“Burke shows again that he’s not just a comic genius, but also a fine dramatic writer and storyteller.” – Booklist. “Prose both scabrous and poetic.” – Publishers Weekly. “Proust meets Chandler over a pint of Guinness.” – Spectator. “Among the most memorable books of the year, of any genre.” – Sunday Times. “A hardboiled delight.” – Guardian. “Imagine Donald Westlake and Richard Stark collaborating on a screwball noir.” – Kirkus Reviews. “A cross between Raymond Chandler and Flann O’Brien.” – John Banville.

Tuesday, October 25, 2016

News: the Irish Book Awards’ Crime Fiction Shortlist

White smoke billows, the bells ring out, trumpets parp, etc. – the shortlists for the Irish Book Awards have been announced, and the nominations for the Crime Fiction Award look a lot like this:
Crime Fiction Award
Distress Signals – Catherine Ryan Howard (Corvus)
Little Bones – Sam Blake (Bonnier Zaffre)
Lying In Wait – Liz Nugent (Penguin Ireland)
The Constant Soldier – William Ryan (Mantle)
The Drowning Child – Alex Barclay (HarperCollins)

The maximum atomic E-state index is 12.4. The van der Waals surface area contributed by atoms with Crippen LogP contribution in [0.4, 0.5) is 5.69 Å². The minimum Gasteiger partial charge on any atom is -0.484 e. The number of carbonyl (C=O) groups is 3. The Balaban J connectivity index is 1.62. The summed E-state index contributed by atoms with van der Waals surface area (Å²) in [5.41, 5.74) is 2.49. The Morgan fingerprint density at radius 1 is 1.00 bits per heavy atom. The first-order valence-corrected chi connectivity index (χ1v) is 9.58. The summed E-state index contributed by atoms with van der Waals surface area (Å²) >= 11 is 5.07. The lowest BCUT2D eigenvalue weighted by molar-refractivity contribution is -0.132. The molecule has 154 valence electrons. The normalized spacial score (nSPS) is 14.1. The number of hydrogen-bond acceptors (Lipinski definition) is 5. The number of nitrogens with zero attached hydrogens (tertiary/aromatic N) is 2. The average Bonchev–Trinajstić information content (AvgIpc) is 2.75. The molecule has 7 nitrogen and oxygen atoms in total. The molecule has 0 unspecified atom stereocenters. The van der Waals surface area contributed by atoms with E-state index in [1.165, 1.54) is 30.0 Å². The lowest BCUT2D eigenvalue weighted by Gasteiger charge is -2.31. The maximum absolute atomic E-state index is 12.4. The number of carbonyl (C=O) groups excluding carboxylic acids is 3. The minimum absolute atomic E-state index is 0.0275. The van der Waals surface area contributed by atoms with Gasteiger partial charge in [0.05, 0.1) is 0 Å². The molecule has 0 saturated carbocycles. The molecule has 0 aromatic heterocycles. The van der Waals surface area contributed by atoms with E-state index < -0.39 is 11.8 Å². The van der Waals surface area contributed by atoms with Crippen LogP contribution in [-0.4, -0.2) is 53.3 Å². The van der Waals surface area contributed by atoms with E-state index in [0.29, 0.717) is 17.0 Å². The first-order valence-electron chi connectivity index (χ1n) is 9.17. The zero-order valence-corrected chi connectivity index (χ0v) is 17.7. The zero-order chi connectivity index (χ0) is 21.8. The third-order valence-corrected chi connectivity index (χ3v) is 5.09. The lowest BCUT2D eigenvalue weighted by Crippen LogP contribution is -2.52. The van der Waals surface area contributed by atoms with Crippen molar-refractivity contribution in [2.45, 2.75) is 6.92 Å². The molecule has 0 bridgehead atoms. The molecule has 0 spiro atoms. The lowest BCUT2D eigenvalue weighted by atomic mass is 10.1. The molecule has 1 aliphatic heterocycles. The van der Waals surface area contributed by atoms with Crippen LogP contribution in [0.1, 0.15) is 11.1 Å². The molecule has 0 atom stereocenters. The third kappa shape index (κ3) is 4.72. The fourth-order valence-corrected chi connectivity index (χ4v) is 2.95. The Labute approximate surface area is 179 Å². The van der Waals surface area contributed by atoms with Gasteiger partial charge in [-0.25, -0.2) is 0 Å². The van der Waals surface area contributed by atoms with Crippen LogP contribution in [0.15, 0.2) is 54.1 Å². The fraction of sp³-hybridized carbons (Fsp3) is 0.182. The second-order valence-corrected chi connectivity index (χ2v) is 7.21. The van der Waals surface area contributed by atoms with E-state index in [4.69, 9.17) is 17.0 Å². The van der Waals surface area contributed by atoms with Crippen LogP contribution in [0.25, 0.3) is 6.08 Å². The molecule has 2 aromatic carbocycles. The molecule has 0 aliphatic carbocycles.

The Trespasser – Tana French (Hachette Ireland)
  Those of you with long memories will remember that I suggested a shortlist about a month ago; of that list (of five books), there are two books on the actual shortlist – Tana French’s THE TRESPASSER and Liz Nugent’s LYING IN WAIT – but there’s no place for Alan Glynn’s PARADIME, Adrian McKinty’s RAIN DOGS or Stuart Neville’s SO SAY THE FALLEN. I did suggest that Sam Blake and Catherine Ryan Howard might well make the shortlist, although I wrote off William Ryan’s excellent THE CONSTANT SOLDIER on the basis that it’s not a crime novel. As has been the case in recent years, the IBA has made a virtue of shortlisting debut authors (two), and there are three previous winners on the list in Alex Barclay, Tana French and Liz Nugent. As I also suggested on my shortlist prediction, women writers have continued the trend of previous years by dominating yet again, with five of the six nominations. Hearty congratulations to all those nominated, and the very best of luck; meanwhile, commiserations to all of those who weren’t shortlisted: 2016 really was a very strong year for Irish crime fiction.
  Meanwhile, a special mention for Jane Casey, whose brilliantly chilling ‘Green, Amber, Red’ – from the TROUBLE IS OUR BUSINESS collection – was shortlisted in the Short Story of the Year category. To wit:
Short Story of the Year
Here We Are – Lucy Caldwell (Faber)
K-K-K – Lauren Foley (Ol Society – Australia)
The Visit – Orla McAlinden (Sowilo Press)
Green Amber Red – Jane Casey (New Island)
The Birds of June – John Connell (Granta Magazine)
What a River Remembers of its Course – Gerard Beirne (Numero Cinq Magazine)
  For the full list of shortlists and nominations, clickety-click here

No comments: